How do You Learn to Love Yourself? A Key Question!
It’s essential to learn to love yourself. Without that vital affirmation, it’s difficult if not impossible to find meaning or value in life.
What does it even mean to love yourself? “Learn to love yourself” is a phrase that gets tossed around an incredible amount in New Age, self help and pop psych circles, but what does “loving yourself” actually look like? How can I positively value who and what I am? Does it even matter whether I love myself? Some people might even feel that “loving myself” is kind of…selfish!…
It’s understandable that there are very different reactions to the idea of loving yourself. There is a great deal of confusion between “loving yourself” and narcissism. Many people react extremely negatively to the image or idea of the narcissist. Narcissists are characterized by an inflated sense of their own importance, an over-the-top need for admiration and attention, and a complete lack of empathy for others. We’re all repelled by images in the media of public figures who are narcissists (you know who I mean!), and we’re quite certain we don’t want to be that.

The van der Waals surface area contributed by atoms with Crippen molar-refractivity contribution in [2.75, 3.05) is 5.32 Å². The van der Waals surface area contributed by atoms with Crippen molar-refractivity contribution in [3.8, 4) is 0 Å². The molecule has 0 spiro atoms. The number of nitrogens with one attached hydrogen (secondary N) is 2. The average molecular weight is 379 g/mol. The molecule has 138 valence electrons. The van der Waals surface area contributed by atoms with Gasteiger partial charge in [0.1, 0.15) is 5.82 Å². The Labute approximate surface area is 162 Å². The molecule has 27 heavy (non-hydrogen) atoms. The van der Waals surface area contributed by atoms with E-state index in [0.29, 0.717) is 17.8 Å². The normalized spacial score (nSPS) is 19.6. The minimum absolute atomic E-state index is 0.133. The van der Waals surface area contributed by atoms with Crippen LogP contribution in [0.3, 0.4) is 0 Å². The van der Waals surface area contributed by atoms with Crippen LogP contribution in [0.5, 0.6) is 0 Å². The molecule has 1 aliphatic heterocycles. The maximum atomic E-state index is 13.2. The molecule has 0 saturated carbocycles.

So, what do we want for ourselves? How can you “learn to love yourself” in a healthy way?
We all confuse self love with wanting or needing to be perfect—a desire at the root of much anxiety and depression. This is because it’s all too easy to believe that we’re only lovable and acceptable if we’re perfect or flawless—a message that many of us have picked up from our early life experience! Yet loving ourselves—or anyone else—is about loving ourselves exactly as we are, warts and all. That may seem like a tall, tall order. Indeed as C.G. Jung himself stated in one of his most famous quotes,
The most terrifying thing is to accept oneself completely.
What Does Loving Yourself Even Mean?
To genuinely love yourself means, first of all to accept yourself fully. This is no small thing. To be able to look at yourself with honest, open eyes, and first of all, to accept everything about yourself, that, yes, this is the way I actually am can be something at which we have to work intentionally for a long time.
From a Jungian perspective, confronting and accepting the parts of ourselves that we have no wish to be, what Jung called the shadow, is a very large part of the process of individuation, the name Jungians give to the process of discovering and living out who we really are. It’s only when we begin to meet those parts with courage and kindness that the journey of becoming and honouring ourselves really begins.
To be continued…
With best wishes for your personal journey,
© 2022 Brian Collinson, 2238 Constance Drive Oakville, Ontario (near Mississauga)